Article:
kubectl get nodes
Okay, we're getting close!
In order to associate the Kubernetes cluster with our image, we first need to setup a Kubernetes 'secret' using the following command:
kubectl create secret docker-registry <secret-name-to-create> --docker-server=<tenancy-region-key>.ocir.io --docker-username='<tenancy-namespace>/<oci-username>' --docker-password='<auth-token>' --docker-email='<email-address>
Most of the above values are now self explanatory, but the requires some more explanation. If our tenancy's users are federated with Oracle Identify Cloud Service such as the OCI free tier uses, we use the format oracleidentitycloudservice/, for example:
kubectl create secret docker-registry my-kube-secret --docker-server=iad.ocir.io --email@example.com' --docker-password='our auth token' --firstname.lastname@example.org
If alternatively our tenancy is a customer owned tenancy without Oracle Identity Cloud Service, the command takes the form:
kubectl create secret docker-registry my-kube-secret --docker-server=iad.ocir.io --email@example.com' --docker-password='our auth token' --firstname.lastname@example.org
(35) The secret can be verified by issuing:
kubectl get secret my-kube-secret --output.yaml
With the secret in place we're then ready to instruct Kubernetes to use the image. This can be done via the kubectl file, but ends up being repetitive and prone to manual errors.
An alternative approach to create a Kubernetes YAML file that can be used multiple times.
(36) In your favourite text editor, return to our application's source code and create a new file kube.yaml
(37) Add the following source code:
kind: Deployment apiVersion: apps/v1 metadata: name: scratchslackapp spec: replicas: 1 selector: matchLabels: app: scratchslackapp template: metadata: labels: app: scratchslackapp version: v1 spec: containers: - name: scratchslackapp image: iad.ocir.io/kdhkv4bxlaap/scratchslackapp:latest imagePullPolicy: Always ports: - containerPort: 5000 protocol: TCP imagePullSecrets: - name: my-kube-secret --- apiVersion: v1 kind: Service metadata: name: scratchslackapp-lb labels: app: scratchslackapp spec: selector: app: scratchslackapp type: LoadBalancer ports: - port: 8080 targetPort: 5000 name: http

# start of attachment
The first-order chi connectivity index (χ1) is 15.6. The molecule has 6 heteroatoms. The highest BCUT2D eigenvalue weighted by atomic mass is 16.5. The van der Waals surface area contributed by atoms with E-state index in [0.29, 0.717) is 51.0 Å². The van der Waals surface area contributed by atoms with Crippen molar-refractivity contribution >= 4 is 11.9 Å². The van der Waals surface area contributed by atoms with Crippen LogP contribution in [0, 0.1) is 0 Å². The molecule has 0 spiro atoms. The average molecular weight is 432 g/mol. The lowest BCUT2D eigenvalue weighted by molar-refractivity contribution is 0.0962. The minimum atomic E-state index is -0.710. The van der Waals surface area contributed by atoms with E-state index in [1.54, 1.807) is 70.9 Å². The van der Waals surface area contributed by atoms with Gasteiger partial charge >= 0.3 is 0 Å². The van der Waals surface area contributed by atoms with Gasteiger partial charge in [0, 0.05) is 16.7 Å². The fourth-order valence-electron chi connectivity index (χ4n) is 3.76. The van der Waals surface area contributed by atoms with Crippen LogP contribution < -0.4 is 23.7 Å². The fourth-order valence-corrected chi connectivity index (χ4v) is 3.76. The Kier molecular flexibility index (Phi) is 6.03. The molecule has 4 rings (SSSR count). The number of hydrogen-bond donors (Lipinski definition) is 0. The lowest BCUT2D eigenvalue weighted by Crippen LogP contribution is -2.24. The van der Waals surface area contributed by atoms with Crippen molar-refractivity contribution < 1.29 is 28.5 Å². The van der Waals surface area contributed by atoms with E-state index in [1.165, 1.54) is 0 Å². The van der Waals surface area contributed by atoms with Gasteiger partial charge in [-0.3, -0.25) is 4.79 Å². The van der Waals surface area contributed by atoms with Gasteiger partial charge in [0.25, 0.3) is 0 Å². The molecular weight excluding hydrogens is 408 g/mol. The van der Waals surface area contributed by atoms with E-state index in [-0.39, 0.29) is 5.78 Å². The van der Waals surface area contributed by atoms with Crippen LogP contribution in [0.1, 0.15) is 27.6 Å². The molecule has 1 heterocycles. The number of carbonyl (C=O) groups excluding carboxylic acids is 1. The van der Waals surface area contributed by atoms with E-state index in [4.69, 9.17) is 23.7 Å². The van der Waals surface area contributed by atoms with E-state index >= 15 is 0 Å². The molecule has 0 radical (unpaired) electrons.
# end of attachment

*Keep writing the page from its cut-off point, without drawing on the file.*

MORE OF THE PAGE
This file contains two main parts, that above the 3 dashes (---) and that below the 3 dashes.
Above - defines the application to deploy to the Kubernetes pod. Note how the image maps to our image we just deployed to the OCI Container Registry, the imagePullSecrets uses my-kube-secret we just created, and the containerPort maps to the Docker EXPOSE port of 5000 we configured in the previous blog.
Below - in order for the application to be exposed to the internet, this creates an OCI load balancer, mapping port 8080 externally to the targetPort 5000 internally for our application.
(38) With this file saved, return to our command line, cd to the same directory as the yaml file and execute:
kubectl create -f kube.yaml
This command fires Kubernetes to deploy our application to the Kubernetes pod, and spins up a load balancer for the cluster so external calls from Slack can be routed to our running Slack code. The command will return when the pod is ready. However the load balancer may take longer to start so be patient!
(39) To check if the load balancer is ready issue the following command:
kubectl get services
We will see an output similar to the following:
NAME TYPE CLUSTER-IP EXTERNAL-IP PORT(S) AGE kubernetes ClusterIP 10.11.0.1 <none> 443/TCP 27h scratchslackapp-lb LoadBalancer 10.11.157.133 126.96.36.199 8080:31467/TCP 5m16s
If the external-ip for the load balancer says '' we need to wait longer.
While we're waiting other commands we can issue:
kubetcl get all
kubectl get services
kubectl describe services scratchslackapp
kubectl get pods
kubectl get pod <pod-id-from-previous-command>
kubectl get deployments scratchslackapp
kubectl describe deployments scratchslackapp
Once the load balancer is running, the very last thing we need to do is return to Slack, visiting the api.slack.com, open our application, select the Event Subscriptions page and update the Request URL to the http (not https as we haven't configured it in this example) address of the external IP address from above, and port 8080 we configured in the kube.yaml file.
(40 optional) There after if we're happy with our testing from Slack, you can delete the pod deployment by executing:
kubectl delete -f kube.yaml
Done, in 40 steps! (phew)